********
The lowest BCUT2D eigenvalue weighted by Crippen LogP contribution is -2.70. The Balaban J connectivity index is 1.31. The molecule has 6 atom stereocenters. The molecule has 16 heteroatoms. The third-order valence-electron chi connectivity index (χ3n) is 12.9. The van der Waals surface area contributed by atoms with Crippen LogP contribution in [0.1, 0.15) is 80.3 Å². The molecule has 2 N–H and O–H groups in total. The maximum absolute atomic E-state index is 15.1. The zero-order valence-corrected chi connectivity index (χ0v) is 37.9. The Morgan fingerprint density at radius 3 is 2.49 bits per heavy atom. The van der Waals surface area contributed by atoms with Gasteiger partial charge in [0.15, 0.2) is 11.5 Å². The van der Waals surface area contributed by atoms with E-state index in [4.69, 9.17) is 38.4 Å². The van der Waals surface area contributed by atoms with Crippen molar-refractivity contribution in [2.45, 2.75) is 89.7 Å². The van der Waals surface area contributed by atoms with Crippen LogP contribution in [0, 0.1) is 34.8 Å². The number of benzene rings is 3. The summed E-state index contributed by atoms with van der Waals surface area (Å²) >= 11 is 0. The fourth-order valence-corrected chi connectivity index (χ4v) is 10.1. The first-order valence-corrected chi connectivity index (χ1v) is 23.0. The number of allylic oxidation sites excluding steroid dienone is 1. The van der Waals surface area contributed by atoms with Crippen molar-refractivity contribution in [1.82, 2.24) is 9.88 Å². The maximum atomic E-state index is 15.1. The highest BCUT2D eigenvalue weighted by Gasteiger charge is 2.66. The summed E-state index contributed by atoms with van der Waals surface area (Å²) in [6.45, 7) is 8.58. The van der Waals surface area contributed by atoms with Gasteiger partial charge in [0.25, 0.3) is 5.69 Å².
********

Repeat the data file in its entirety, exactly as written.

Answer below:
The lowest BCUT2D eigenvalue weighted by Crippen LogP contribution is -2.70. The Balaban J connectivity index is 1.31. The molecule has 6 atom stereocenters. The molecule has 16 heteroatoms. The third-order valence-electron chi connectivity index (χ3n) is 12.9. The van der Waals surface area contributed by atoms with Crippen LogP contribution in [0.1, 0.15) is 80.3 Å². The molecule has 2 N–H and O–H groups in total. The maximum absolute atomic E-state index is 15.1. The zero-order valence-corrected chi connectivity index (χ0v) is 37.9. The Morgan fingerprint density at radius 3 is 2.49 bits per heavy atom. The van der Waals surface area contributed by atoms with Gasteiger partial charge in [0.15, 0.2) is 11.5 Å². The van der Waals surface area contributed by atoms with E-state index in [4.69, 9.17) is 38.4 Å². The van der Waals surface area contributed by atoms with Crippen molar-refractivity contribution in [2.45, 2.75) is 89.7 Å². The van der Waals surface area contributed by atoms with Crippen LogP contribution in [0, 0.1) is 34.8 Å². The number of benzene rings is 3. The summed E-state index contributed by atoms with van der Waals surface area (Å²) >= 11 is 0. The fourth-order valence-corrected chi connectivity index (χ4v) is 10.1. The first-order valence-corrected chi connectivity index (χ1v) is 23.0. The number of allylic oxidation sites excluding steroid dienone is 1. The van der Waals surface area contributed by atoms with Crippen molar-refractivity contribution in [1.82, 2.24) is 9.88 Å². The maximum atomic E-state index is 15.1. The highest BCUT2D eigenvalue weighted by Gasteiger charge is 2.66. The summed E-state index contributed by atoms with van der Waals surface area (Å²) in [6.45, 7) is 8.58. The van der Waals surface area contributed by atoms with Gasteiger partial charge in [0.25, 0.3) is 5.69 Å².